An unpatched bug is leaving almost 40% of Android users at risk from screen-hijacking apps, a new report has found. And it's something that Google is unlikely to fix until the summer.
The problem, first spotted by researchers at Check Point, revolves around an oversight in Android permissions, and affects all phones running Android version 6.0.1 (Marshmallow) and above. According to Google's own stats, that's a whopping 38.3% of users left vulnerable.
Apps that are given permission to let elements sit on top of other app panes (like Facebook Messenger's chat bubbles, for instance) are at the heart of the problem. The permission for apps to do so relied on explicitly granting the 'SYSTEM_ALERT_WINDOW' permission to enable access, which was introduced in Android 6.0.0.
But so many popular apps were seeing complaints from users uncertain of how to activate the permission (particularly if they'd already once chosen not to restrict it) that Google removed the requirement for users to enable it altogether.
While legitimate apps breathed a sigh of relief, it also opened a backdoor through which dodgy apps could gain access to a device.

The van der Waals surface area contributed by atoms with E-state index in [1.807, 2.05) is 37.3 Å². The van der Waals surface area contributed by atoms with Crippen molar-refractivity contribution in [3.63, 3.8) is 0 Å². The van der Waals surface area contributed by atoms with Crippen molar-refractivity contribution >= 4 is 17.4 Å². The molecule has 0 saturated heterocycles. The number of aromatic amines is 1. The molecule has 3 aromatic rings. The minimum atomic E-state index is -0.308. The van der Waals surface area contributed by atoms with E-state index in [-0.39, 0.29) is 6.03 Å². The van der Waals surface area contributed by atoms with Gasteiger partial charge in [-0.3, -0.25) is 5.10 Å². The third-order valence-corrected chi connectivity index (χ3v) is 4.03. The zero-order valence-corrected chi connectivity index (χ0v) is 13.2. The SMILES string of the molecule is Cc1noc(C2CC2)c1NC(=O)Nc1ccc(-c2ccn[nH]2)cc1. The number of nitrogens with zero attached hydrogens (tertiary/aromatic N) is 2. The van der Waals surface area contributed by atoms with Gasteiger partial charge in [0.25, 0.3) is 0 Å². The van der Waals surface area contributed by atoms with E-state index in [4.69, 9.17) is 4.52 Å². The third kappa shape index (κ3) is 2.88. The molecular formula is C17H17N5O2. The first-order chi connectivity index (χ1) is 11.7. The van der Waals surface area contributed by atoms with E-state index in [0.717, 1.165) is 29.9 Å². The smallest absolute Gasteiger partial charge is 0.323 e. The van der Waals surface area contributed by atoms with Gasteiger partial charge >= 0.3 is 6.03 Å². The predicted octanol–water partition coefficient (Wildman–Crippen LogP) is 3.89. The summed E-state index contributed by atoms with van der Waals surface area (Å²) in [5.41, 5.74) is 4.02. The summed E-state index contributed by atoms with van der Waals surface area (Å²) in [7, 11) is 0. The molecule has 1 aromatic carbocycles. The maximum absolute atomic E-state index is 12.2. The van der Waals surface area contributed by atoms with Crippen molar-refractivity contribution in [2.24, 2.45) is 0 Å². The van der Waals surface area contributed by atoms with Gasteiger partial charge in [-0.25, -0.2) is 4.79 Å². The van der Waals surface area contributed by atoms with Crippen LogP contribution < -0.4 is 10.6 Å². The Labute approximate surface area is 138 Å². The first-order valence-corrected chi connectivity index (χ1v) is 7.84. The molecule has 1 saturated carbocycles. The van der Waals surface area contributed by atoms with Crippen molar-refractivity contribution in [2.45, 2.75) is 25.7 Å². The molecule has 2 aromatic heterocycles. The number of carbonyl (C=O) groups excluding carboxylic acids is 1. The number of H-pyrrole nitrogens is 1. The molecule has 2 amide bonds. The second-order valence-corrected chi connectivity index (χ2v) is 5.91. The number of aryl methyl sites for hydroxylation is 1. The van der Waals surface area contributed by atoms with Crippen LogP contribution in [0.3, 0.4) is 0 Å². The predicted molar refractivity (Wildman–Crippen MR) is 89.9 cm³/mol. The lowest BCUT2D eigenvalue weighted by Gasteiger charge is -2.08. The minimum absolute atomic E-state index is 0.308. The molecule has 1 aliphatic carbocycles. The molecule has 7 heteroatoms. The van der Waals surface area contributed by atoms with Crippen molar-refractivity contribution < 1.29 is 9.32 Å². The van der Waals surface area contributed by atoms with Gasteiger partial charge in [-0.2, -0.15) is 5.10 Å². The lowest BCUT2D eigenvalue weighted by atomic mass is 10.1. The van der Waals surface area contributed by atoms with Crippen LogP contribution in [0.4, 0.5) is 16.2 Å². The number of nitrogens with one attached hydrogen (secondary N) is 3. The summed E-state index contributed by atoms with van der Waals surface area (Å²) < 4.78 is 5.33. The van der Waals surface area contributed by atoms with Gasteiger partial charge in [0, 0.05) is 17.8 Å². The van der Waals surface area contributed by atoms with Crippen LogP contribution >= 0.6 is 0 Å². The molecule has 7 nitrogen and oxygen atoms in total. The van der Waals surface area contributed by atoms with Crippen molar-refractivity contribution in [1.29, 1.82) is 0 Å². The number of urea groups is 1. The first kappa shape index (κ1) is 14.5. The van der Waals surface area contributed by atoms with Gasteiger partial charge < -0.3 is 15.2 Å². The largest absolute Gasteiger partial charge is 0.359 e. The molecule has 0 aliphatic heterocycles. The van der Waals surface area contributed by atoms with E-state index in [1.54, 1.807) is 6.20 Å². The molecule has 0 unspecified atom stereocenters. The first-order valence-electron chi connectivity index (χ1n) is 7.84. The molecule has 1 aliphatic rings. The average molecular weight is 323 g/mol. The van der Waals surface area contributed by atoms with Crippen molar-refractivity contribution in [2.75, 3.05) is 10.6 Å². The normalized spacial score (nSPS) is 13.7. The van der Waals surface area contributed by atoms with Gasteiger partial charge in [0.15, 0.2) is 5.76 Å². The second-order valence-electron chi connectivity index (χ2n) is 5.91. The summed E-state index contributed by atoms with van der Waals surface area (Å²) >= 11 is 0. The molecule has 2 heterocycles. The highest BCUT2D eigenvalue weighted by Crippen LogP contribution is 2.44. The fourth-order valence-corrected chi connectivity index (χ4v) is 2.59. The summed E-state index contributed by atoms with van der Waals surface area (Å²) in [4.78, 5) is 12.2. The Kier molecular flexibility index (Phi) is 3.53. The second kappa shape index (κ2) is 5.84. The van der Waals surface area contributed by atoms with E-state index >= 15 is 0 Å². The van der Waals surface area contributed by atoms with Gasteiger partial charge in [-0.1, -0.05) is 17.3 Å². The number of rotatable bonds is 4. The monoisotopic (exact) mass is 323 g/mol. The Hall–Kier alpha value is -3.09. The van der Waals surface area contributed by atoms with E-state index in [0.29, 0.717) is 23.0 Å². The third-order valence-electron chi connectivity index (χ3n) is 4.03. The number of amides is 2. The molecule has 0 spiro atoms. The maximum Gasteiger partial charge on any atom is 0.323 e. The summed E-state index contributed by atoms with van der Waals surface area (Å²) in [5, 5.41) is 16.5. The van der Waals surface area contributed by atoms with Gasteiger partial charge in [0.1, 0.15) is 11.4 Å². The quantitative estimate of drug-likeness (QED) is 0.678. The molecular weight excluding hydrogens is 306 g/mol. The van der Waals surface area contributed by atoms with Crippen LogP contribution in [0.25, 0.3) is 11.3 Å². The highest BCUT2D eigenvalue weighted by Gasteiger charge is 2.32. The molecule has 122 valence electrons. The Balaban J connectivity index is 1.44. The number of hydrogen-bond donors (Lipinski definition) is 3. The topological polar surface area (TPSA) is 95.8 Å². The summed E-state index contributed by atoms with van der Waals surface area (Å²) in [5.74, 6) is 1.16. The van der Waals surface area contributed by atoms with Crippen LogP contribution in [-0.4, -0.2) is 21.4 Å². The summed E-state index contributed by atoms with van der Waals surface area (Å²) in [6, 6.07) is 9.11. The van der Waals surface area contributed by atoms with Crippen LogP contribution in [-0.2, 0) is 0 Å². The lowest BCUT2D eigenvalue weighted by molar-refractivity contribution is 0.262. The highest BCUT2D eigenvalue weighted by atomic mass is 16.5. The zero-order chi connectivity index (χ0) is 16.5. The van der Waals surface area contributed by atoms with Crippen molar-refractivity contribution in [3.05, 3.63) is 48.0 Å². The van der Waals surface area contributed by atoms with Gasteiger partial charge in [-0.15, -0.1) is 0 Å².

"As a temporary solution, Google applied a patch in Android version 6.0.1 that allows the Play Store app to grant run-time permissions, which are later used to grant SYSTEM_ALERT_WINDOW permission to apps installed from the app store", explains Check Point.
"This means that a malicious app downloaded directly from the app store will be automatically granted this dangerous permission."
The Play Store is able to police itself through Google's 'Bouncer' software, which scans apps for any potentially malicious intent. But devious app developers may still be able to fly under the radar, and use the permission loophole to takeover a users screen, run phishing attacks or play havoc with the phone's UI.
Worst of all, Google has stated that the issue will be fixed by Android O's release – but that's not expected until late this summer.
In the meantime then, Android users should stick to trusted sources for the app downloads, and definitely steer clear of third-party Android app stores that are known to be rife with malware.
Via The Register